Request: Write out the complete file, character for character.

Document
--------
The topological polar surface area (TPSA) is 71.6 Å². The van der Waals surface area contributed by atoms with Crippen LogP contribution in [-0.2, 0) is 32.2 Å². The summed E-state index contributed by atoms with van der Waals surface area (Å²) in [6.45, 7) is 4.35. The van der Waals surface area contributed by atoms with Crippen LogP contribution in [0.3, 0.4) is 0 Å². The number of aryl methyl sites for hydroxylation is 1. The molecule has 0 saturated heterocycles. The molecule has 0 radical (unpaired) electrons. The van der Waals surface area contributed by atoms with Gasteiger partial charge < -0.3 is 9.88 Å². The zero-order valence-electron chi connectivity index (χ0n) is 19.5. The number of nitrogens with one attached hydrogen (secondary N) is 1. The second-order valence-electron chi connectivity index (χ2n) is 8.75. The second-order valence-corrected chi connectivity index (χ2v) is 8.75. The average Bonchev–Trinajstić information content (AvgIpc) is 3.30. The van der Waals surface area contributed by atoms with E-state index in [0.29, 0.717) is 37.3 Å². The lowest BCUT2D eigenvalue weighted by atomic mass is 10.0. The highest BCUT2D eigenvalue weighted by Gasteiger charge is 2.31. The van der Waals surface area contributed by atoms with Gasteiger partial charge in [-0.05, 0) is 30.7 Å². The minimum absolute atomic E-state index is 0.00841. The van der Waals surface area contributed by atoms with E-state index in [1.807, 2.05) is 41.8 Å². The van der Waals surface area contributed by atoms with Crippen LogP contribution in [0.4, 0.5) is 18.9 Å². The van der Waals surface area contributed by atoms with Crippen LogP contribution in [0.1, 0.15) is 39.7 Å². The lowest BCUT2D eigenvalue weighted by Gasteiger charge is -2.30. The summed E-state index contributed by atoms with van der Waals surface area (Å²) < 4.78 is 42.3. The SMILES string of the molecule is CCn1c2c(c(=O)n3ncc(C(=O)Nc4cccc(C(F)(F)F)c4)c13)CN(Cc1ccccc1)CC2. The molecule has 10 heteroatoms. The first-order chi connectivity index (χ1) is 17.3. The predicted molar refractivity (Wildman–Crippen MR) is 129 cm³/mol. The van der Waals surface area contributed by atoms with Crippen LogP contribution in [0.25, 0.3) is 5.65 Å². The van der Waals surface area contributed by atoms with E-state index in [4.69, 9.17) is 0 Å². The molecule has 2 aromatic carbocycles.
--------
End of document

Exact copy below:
The topological polar surface area (TPSA) is 71.6 Å². The van der Waals surface area contributed by atoms with Crippen LogP contribution in [-0.2, 0) is 32.2 Å². The summed E-state index contributed by atoms with van der Waals surface area (Å²) in [6.45, 7) is 4.35. The van der Waals surface area contributed by atoms with Crippen LogP contribution in [0.3, 0.4) is 0 Å². The number of aryl methyl sites for hydroxylation is 1. The molecule has 0 saturated heterocycles. The molecule has 0 radical (unpaired) electrons. The van der Waals surface area contributed by atoms with Gasteiger partial charge < -0.3 is 9.88 Å². The zero-order valence-electron chi connectivity index (χ0n) is 19.5. The number of nitrogens with one attached hydrogen (secondary N) is 1. The second-order valence-electron chi connectivity index (χ2n) is 8.75. The second-order valence-corrected chi connectivity index (χ2v) is 8.75. The average Bonchev–Trinajstić information content (AvgIpc) is 3.30. The van der Waals surface area contributed by atoms with E-state index in [0.29, 0.717) is 37.3 Å². The lowest BCUT2D eigenvalue weighted by atomic mass is 10.0. The highest BCUT2D eigenvalue weighted by Gasteiger charge is 2.31. The van der Waals surface area contributed by atoms with Gasteiger partial charge in [-0.05, 0) is 30.7 Å². The minimum absolute atomic E-state index is 0.00841. The van der Waals surface area contributed by atoms with E-state index in [1.807, 2.05) is 41.8 Å². The van der Waals surface area contributed by atoms with Crippen LogP contribution in [0.4, 0.5) is 18.9 Å². The van der Waals surface area contributed by atoms with Crippen LogP contribution in [0.1, 0.15) is 39.7 Å². The lowest BCUT2D eigenvalue weighted by Gasteiger charge is -2.30. The summed E-state index contributed by atoms with van der Waals surface area (Å²) < 4.78 is 42.3. The SMILES string of the molecule is CCn1c2c(c(=O)n3ncc(C(=O)Nc4cccc(C(F)(F)F)c4)c13)CN(Cc1ccccc1)CC2. The molecule has 10 heteroatoms. The first-order chi connectivity index (χ1) is 17.3. The predicted molar refractivity (Wildman–Crippen MR) is 129 cm³/mol. The van der Waals surface area contributed by atoms with Crippen LogP contribution in [0.25, 0.3) is 5.65 Å². The van der Waals surface area contributed by atoms with E-state index in [4.69, 9.17) is 0 Å². The molecule has 2 aromatic carbocycles.